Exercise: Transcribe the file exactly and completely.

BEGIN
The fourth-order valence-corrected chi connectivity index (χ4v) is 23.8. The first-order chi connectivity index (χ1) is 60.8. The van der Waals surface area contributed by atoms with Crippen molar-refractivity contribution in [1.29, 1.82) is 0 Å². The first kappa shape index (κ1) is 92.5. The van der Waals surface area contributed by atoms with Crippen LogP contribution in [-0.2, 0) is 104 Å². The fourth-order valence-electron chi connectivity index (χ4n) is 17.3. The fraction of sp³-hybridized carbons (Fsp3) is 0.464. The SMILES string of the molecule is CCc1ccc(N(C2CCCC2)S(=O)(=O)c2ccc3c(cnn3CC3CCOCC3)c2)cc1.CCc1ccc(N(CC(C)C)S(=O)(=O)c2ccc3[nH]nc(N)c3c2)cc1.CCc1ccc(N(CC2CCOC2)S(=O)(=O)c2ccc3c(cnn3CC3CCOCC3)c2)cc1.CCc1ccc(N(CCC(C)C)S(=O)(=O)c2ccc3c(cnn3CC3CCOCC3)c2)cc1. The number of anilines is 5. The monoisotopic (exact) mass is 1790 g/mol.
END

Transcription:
The fourth-order valence-corrected chi connectivity index (χ4v) is 23.8. The first-order chi connectivity index (χ1) is 60.8. The van der Waals surface area contributed by atoms with Crippen molar-refractivity contribution in [1.29, 1.82) is 0 Å². The first kappa shape index (κ1) is 92.5. The van der Waals surface area contributed by atoms with Crippen LogP contribution in [-0.2, 0) is 104 Å². The fourth-order valence-electron chi connectivity index (χ4n) is 17.3. The fraction of sp³-hybridized carbons (Fsp3) is 0.464. The SMILES string of the molecule is CCc1ccc(N(C2CCCC2)S(=O)(=O)c2ccc3c(cnn3CC3CCOCC3)c2)cc1.CCc1ccc(N(CC(C)C)S(=O)(=O)c2ccc3[nH]nc(N)c3c2)cc1.CCc1ccc(N(CC2CCOC2)S(=O)(=O)c2ccc3c(cnn3CC3CCOCC3)c2)cc1.CCc1ccc(N(CCC(C)C)S(=O)(=O)c2ccc3c(cnn3CC3CCOCC3)c2)cc1. The number of anilines is 5. The monoisotopic (exact) mass is 1790 g/mol.